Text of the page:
I just gotta brag on one of our college students, Jason Galloway. Jason has been at our church longer than I have I believe. He’s now a student at the University of Alabama in the journalism department. I sin with jealousy because of Jason since he gets in free to every University of Alabama (ROLL TIDE) game to write reviews, summaries, columns, etc. From what I understand, Jason was just awarded with the top journalism award in the SEC in the genre of sports journalism. I need to get this kid to write some sermons for me! Anyways, I’m most proud of him because of his faith in Christ. He loves Christ. He just went with us a conference in Louisville, KY on the doctrine of divine revelation. He writes a bi-weekly column in the “Crimson and White” distributed at the Univ of Alabama…and he uses this opportunity to share Christ. Here’s his latest (and first) column of the series.
You can also check it out online at (http://www.cw.ua.edu/2010/02/11/remaining-faithful-through-hardship/)
Remaining faithful through hardship
As a journalism major, I’ve always been told that hardship makes for the best story. And although a newspaper article does benefit from emotion, those affected by it do not.
I have always known this, but recently have found more truth in it than ever, so I felt this was as good a topic as any to write my first column on.
As a Christian, how does one deal with things like the death of someone close or the divorce of one’s parents, when it feels like God is out to get you or that he has forgotten all about you?
Well, it begins with prayer. Even if you can’t understand why certain hardships are brought upon the children of God, and if you even feel angry toward him, you must continue to pray and maintain a relationship with him. Ephesians 4:26-27 says, “Do not let the sun go down while you are still angry, and do not give the devil a foothold.”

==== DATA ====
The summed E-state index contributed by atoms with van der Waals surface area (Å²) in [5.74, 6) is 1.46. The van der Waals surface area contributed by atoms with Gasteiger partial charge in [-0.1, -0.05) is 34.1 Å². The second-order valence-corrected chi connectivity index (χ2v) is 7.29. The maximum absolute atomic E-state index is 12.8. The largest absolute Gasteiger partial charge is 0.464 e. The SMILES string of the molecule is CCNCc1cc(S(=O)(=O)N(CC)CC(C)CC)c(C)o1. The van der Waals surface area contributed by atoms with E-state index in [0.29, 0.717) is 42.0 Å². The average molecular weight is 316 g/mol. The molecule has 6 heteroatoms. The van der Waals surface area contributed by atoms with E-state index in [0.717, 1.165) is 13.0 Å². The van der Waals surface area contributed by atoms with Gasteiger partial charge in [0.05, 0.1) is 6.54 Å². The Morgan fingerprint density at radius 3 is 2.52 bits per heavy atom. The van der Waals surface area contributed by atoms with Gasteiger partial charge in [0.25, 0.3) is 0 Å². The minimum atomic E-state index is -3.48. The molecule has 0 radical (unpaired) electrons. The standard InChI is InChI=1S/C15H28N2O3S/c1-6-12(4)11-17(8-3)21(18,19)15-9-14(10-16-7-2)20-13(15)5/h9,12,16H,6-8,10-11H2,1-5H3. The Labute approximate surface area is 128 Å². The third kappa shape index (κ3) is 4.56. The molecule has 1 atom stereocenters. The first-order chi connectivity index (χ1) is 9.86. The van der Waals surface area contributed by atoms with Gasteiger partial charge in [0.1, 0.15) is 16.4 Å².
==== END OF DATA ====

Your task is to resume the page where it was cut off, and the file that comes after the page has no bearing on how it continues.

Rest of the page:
Satan will try to pull you away in times of hardship, making prayer all the more important to get through a rough time. It is difficult to listen to God and realize when he is lifting you back up if you are not also communicating with him – that goes for anytime. And the importance of prayer is not limited to the individual. In any occurrence, especially one that involves the questioning of faith, a multitude of prayer is the way to go. Make sure others are praying for you.
The other key to retaining faith during a difficult time is scripture. Don’t ever forget the power of God’s word. There are verses all throughout the Old and New Testaments placed for the purpose of showing the brokenhearted that we live under the power of a god who’s full of grace and abounding in love, even when you may not think he is.
1 Peter 5:9-10 says it all: “Resist [the devil], standing firm in the faith, because you know that your brothers throughout the world are undergoing the same kind of sufferings. And the God of all grace, who called you to his eternal glory in Christ, after you have suffered a little while, will himself restore you and make you strong, firm and steadfast.”
But why does an all-powerful, all-knowing God allow hardship to creep into our lives in the first place?
First of all, sin allows us to see God’s glory more brightly. We get to see his love, mercy and grace contrast with the wretchedness of sin. Chip Dean, the youth minister at Capshaw Baptist in Harvest, Ala., gave me a great analogy for this: If someone was to live in Hawaii, the beauty of that state would become routine and usual. For someone who lives in Detroit, however, a week in Hawaii is the highlight of the year.
“God has us grow up spiritually in Detroit so he can take us to Hawaii,” Dean said.
But the real answer to why God allows sin and hardship is patience. If he wiped away all sin and hardship off the Earth right now, we would all be wiped off with it, because we are all sinners. God is patient in the fact that he is going to fix the evils of the earth – Jesus is proof of that – but not until more lives are saved.
Grief and pain are things mankind has had to deal with since Adam disobeyed the Lord in the beginning, but it’s not as if God plans to keep it that way forever, and it’s not as if he is not compassionate on those who are sorrowful. Lamentations 3:31-33 says, “For men are not cast off by the Lord forever. Though He brings grief, He will show compassion, so great is His unfailing love. For He does not willingly bring affliction or grief to the children of men.”
Do not allow Satan to pull you away from God when grief fills your heart. Remember that God has a plan for a greater good, and remember that he will be victorious in the end.
I write this in the name of Jesus Christ, the savior of the world.
Jason Galloway is the sports editor of The Crimson White. His Christianity column runs bi-weekly on Thursdays.
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